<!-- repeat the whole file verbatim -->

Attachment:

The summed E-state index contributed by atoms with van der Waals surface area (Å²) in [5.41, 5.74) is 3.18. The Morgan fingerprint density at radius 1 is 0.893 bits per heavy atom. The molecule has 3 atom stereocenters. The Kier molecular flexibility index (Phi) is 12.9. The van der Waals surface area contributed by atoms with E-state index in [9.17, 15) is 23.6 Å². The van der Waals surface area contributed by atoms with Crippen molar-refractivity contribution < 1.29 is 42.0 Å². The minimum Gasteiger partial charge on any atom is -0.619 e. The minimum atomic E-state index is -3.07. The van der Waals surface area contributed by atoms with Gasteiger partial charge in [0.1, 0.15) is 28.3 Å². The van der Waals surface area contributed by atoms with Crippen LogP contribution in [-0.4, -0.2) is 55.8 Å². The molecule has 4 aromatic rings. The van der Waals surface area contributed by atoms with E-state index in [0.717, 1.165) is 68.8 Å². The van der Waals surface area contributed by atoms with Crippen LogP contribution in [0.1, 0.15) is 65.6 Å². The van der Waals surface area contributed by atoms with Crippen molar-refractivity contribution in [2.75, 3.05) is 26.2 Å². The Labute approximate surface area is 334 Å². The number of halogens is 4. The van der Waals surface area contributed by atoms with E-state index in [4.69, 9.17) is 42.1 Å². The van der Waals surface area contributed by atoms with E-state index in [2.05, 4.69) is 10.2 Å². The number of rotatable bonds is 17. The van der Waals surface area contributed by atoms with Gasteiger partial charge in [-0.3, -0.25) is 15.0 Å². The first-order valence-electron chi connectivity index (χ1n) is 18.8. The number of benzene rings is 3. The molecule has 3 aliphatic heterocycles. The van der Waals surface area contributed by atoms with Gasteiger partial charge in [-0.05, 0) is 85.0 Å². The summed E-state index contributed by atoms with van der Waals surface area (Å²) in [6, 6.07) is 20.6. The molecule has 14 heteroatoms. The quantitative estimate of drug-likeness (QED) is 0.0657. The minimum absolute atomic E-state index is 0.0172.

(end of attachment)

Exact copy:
The summed E-state index contributed by atoms with van der Waals surface area (Å²) in [5.41, 5.74) is 3.18. The Morgan fingerprint density at radius 1 is 0.893 bits per heavy atom. The molecule has 3 atom stereocenters. The Kier molecular flexibility index (Phi) is 12.9. The van der Waals surface area contributed by atoms with E-state index in [9.17, 15) is 23.6 Å². The van der Waals surface area contributed by atoms with Crippen molar-refractivity contribution < 1.29 is 42.0 Å². The minimum Gasteiger partial charge on any atom is -0.619 e. The minimum atomic E-state index is -3.07. The van der Waals surface area contributed by atoms with Gasteiger partial charge in [0.1, 0.15) is 28.3 Å². The van der Waals surface area contributed by atoms with Crippen LogP contribution in [-0.4, -0.2) is 55.8 Å². The molecule has 4 aromatic rings. The van der Waals surface area contributed by atoms with E-state index in [0.717, 1.165) is 68.8 Å². The van der Waals surface area contributed by atoms with Crippen LogP contribution in [0.1, 0.15) is 65.6 Å². The van der Waals surface area contributed by atoms with Crippen molar-refractivity contribution in [2.75, 3.05) is 26.2 Å². The Labute approximate surface area is 334 Å². The number of halogens is 4. The van der Waals surface area contributed by atoms with E-state index in [4.69, 9.17) is 42.1 Å². The van der Waals surface area contributed by atoms with E-state index in [2.05, 4.69) is 10.2 Å². The number of rotatable bonds is 17. The van der Waals surface area contributed by atoms with Gasteiger partial charge in [-0.3, -0.25) is 15.0 Å². The first-order valence-electron chi connectivity index (χ1n) is 18.8. The number of benzene rings is 3. The molecule has 3 aliphatic heterocycles. The van der Waals surface area contributed by atoms with Gasteiger partial charge in [-0.05, 0) is 85.0 Å². The summed E-state index contributed by atoms with van der Waals surface area (Å²) in [6, 6.07) is 20.6. The molecule has 14 heteroatoms. The quantitative estimate of drug-likeness (QED) is 0.0657. The minimum absolute atomic E-state index is 0.0172.